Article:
He puts on a show for us to better illustrate the things he’s saying. One minute he’s a wild boar, the next – either a roe deer or a porcupine, all prey for the leopard. He even uses the quills of porcupine, found everywhere in the forest, to illustrate his story more vividly. The porcupine is not an easy target for the leopard, he explains, which is why it prefers other animals. When a predator approaches, the porcupine will proffer its back, raise its quills and lash out at the threat with its tail [he demonstrates all of this with a pair of quills he picks up from the ground]. If the quills become embedded in the leopard’s paw [now he sticks a quill between his clenched fingers and makes a tortured grimace] it may remain there and prevent the leopard from hunting other prey. This means it will try to find an easy target and that’s when it attacks domestic animals.


Then suddenly Babakhan vanishes. He walks deeper in the woods and I lose sight of him. Elshad and I talk in his absence. At that moment, Elshad points to something in the air. I follow his finger with my eye but cannot see anything out of the ordinary.

‘There,’ Elshad smiles, ‘see that big tree over there?’ I try again and when I at last spot a familiar figure in a striped shirt I almost gasp in awe. Of course it is Babakhan, but this time he is literally hanging between the sky and the earth.

At least that’s how I see him. He is crouched, suspended on a thin branch, and looking down. I can only see his back. We approach and closer-up I can see that Babakhan is almost on the top of a tree that is hanging over a cliff. He is looking down into the abyss. ‘Please, Babakhan…’ I shout as carefully as I can, ‘get down, please, you might hurt yourself!’ I say this while I’m trying to concentrate on my camera viewfinder but I’m so scared I can hardly find it. Babakhan obliges, and in a couple of minutes he’s already standing beside us. Smiling, as if nothing had happened. ‘I have a bit more tree-hanging to do,’ he warns me, ‘but don’t be afraid; it’s part of my job. Besides, this is something I’ve been doing all my life. I can get the area in better perspective that way.’

For the following hours I’m in the ‘animation film’ phase of my trip. I mention animation here for one reason. I’ve only ever seen tree-climbing like this before in animation movies. It seems like gravity has no impact whatsoever on this man. He’s wearing rubber shoes and it was raining yesterday, yet somehow the trees accept him naturally. Now I know why they call him the Leopard Man. He moves up and across branches with abandoned grace like his feet had never stepped on flat ground. And not only this, he manages to write in his notebook while crouched upon a branch. Things continue in this vein for a while – Babakhan moving up the trees and us following him on the ground. Then I’m shown my first leopard track.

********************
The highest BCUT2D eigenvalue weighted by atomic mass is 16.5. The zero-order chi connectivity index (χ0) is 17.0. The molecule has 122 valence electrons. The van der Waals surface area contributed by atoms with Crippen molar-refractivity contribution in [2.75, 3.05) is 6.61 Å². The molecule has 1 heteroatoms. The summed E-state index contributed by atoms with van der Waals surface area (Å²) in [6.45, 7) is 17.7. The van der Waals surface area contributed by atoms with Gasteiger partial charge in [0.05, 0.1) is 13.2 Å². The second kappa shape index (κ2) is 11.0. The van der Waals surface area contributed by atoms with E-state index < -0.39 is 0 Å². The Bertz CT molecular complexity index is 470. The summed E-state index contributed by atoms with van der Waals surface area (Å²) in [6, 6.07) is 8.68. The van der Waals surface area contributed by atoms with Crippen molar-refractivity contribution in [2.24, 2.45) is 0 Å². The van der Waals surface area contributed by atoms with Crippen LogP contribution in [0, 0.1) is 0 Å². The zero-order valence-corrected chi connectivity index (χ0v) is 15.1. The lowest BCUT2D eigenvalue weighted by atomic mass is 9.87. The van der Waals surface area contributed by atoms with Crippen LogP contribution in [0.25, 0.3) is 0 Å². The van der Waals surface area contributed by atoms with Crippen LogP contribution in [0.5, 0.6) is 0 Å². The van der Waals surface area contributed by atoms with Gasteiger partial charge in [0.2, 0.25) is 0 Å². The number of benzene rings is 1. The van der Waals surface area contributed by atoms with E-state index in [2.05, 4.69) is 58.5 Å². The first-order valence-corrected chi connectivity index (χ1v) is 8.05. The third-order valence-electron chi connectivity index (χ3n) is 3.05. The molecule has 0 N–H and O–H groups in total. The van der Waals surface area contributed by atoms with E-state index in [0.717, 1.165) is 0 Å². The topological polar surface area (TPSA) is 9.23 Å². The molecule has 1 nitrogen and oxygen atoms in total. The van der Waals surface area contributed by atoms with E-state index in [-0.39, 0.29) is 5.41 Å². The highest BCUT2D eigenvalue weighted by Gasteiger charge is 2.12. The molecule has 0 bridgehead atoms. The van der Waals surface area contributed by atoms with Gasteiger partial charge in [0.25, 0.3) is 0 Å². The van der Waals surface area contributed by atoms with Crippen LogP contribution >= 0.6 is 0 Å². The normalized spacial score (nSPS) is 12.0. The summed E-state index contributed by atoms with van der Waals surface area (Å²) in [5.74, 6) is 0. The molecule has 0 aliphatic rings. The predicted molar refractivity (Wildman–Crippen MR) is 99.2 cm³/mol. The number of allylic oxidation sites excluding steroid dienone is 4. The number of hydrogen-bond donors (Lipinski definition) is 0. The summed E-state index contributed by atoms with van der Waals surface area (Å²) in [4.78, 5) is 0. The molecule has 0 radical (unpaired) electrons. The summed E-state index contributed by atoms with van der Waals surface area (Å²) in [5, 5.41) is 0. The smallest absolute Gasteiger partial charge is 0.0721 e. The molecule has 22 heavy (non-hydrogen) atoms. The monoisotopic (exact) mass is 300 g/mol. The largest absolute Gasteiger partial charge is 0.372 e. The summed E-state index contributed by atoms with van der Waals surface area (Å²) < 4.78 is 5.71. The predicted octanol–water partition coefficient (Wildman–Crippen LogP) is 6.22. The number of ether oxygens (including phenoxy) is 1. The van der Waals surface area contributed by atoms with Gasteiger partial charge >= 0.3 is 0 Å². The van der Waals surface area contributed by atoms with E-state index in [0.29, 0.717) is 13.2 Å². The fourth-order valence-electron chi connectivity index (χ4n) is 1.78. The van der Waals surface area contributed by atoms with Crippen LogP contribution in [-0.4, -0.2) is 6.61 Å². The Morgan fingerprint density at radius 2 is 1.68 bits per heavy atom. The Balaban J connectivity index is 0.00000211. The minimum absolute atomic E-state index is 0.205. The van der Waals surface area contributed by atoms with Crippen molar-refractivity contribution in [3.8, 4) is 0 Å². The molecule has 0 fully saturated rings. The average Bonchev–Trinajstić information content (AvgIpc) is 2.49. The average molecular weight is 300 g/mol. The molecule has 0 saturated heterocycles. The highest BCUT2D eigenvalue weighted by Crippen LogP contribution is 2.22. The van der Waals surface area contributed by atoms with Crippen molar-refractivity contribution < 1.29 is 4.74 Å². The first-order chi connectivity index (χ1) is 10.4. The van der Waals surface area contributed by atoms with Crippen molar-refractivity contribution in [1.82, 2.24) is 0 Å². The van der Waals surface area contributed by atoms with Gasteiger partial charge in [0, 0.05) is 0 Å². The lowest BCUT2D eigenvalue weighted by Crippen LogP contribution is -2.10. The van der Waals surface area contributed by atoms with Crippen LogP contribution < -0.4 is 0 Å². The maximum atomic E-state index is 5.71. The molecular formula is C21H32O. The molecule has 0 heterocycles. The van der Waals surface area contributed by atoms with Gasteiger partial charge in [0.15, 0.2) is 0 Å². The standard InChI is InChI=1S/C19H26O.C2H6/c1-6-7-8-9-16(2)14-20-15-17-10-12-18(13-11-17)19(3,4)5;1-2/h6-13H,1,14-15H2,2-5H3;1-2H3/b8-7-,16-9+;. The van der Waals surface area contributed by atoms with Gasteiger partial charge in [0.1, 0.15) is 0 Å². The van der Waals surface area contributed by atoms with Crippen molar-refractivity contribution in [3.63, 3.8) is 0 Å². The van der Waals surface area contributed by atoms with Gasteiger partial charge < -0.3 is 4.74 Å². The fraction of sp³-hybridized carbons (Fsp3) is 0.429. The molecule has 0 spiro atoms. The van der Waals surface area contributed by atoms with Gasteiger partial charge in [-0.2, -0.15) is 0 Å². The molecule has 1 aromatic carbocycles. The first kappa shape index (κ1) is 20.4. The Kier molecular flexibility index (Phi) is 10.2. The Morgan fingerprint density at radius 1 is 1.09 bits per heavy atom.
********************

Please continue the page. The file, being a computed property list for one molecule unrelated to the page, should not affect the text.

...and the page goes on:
It happens when we are almost ready to go back. Babakhan is by now walking on the ground with us, but occasionally he vanishes from sight like he’s been doing the whole day. Then he reappears and gestures to come closer. ‘Here he was,’ he switches to a whisper, ‘a big male one, saying, This is my land and I’m the king of this place!’ We look down at the print closely. Elshad positions a lighter beside it to show me how big the print is. Somehow I’m not sure that I want to see the leopard today. And, in fact, we are not going to see it. We know it’s around here somewhere, and maybe it knows we are here too. But we are unwelcome guests, so it prefers not to come out in greeting.

The next morning, the whole family sees us off. Babakhan and his elder sister even hold races in my honour. She is definitely his riding match. We all laugh and shake hands. Smiling faces wish us a smooth trip. When I look back to the house I spent two nights in I see all of them getting back down to their everyday duties. Smoke from the chimney puts a picturesque finishing touch to the whole scene.

‘May I come back?’ I ask Babakhan before we leave.

‘Of course. I hope you see the leopard next time,’ he smiles at me.

‘Maybe it’s better to leave it be?’ I suggest.

‘Sure, but what if it wants to show itself to you?’

‘You mean to attack me?’ I ask.

‘No. Why to attack? Just to let you know how beautiful it is.’

Ah, but I do want to come back.

This article has been reprinted from the Worldwide Fund for Nature’s Caucasus Newsletter, with their kind permission -